Oklahoma’s notoriously poor health outcomes are being addressed by a number of entities. One of the prominent fighters of the battle is the OU-Tulsa Schusterman Clinic.
It’s just dedicated the latest in an effort to improve Oklahoma’s health, this time by improving health literacy, through a new consumer health library, open in the clinic.
The head of the Morningcrest Healthcare Foundation in Tulsa, which funded the Morningcrest Health Library at the Schusterman Clinic, tells a story about looking for medical information.
“A few years ago,” says Foundation Director Greg Foland, “I had the opportunity to research a medical condition that was of interest to me.”
“I did an Internet search that resulted in 1.3 million results,” he said.
He says that when researching conditions and medical issues, patients should have more reliable resources than the first dozen Google results. That’s where a resource like the Health Library comes in.
“When you look the health of a population,” says OU-Tulsa President Dr. Gerry Clancy, “and you look at, what are some of the things that are holding that population back as far as being very healthy, there are certain individuals that are not able to understand what it takes to be healthy.”
He says, the goal is to help patients better navigate the sometimes baffling process of healthcare, from a diagnosis, to following through with a treatment plan.
“This clinic that we put together, has a library within the clinic,” Clancy said. “That library is staffed with experts in getting individuals information about their own health.
One of those experts is Ruth Neal: the new full time medical librarian at Morningcrest.
“We have books to check out, so we have a small collection,” Neal says. “Most of this is consumer health related information, so that people can check it out while they’re here, take it to their appointment with them if they want, or take it home until their next appointment, if they want to check it out.”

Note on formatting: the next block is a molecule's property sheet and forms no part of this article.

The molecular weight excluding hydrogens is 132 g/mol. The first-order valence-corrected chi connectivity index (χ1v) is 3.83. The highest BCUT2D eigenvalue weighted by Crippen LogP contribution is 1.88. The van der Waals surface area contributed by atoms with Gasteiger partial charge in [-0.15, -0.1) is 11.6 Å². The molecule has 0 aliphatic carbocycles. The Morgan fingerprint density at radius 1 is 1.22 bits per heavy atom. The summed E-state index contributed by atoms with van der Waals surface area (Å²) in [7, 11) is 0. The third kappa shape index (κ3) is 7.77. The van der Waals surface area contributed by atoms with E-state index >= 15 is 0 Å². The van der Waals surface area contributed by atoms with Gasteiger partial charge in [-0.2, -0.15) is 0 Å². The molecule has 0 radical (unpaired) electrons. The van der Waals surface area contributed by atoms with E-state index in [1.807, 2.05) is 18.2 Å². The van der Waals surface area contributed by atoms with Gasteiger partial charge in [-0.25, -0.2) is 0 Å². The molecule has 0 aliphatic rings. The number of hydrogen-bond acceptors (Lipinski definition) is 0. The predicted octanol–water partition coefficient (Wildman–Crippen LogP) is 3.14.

She says there are books and activities for kids as well, including leap pads with health-related apps.
“Obviously a lot of our information is now on computers,” she says, “so we have three computer work stations for people to look things up on their health issues.”
So, if you’re a patient at the clinic, or you’re at OU-Tulsa with someone who has an appointment, you can use the library while you’re waiting.
But the library serves another purpose, as well. Just as a doctor might refer a patient to the lab, or to imaging, he or she can also refer a patient to the library.
“Physicians can write a prescription to the clinic, for an individual to come down and work with the librarian,” Dr. Clancy says, “and the librarian will work at that individual’s level of understanding as far as, ‘what do I have to do next to be healthy, to understand this disease, and to conquer that disease.’”
He says, Oklahoma is 49th in the number of physicians per capita. That means the few doctors we have, are pressed for time.
So on the day of your appointment, you may only have 15 minutes with your physician, which may mean you aren’t getting all the information you want about your care.
“That’s why this clinic is so helpful,” Clancy said, “because you can slow down, and after you’ve been with the doctor, take your time and really absorb what that doc has said, through a level of understanding, with a guide, who’s our librarian, to help you through it.”
Currently, OU-Tulsa’s is the only health library of its kind in Oklahoma.
Health literacy, as it’s called, is one of many predictors of health outcomes, so the idea behind the public health library is that individuals, armed with better information, will see their outcomes improve.
Neal says the Morningcrest library, with both consumer health information, as well as all of the academic resources of OU-Tulsa’s Schusterman library, is up to the task.
“There’s always someone here to help you with your health questions,” Neal says. “You can get a million answers from Google, but you get the right one from a librarian.”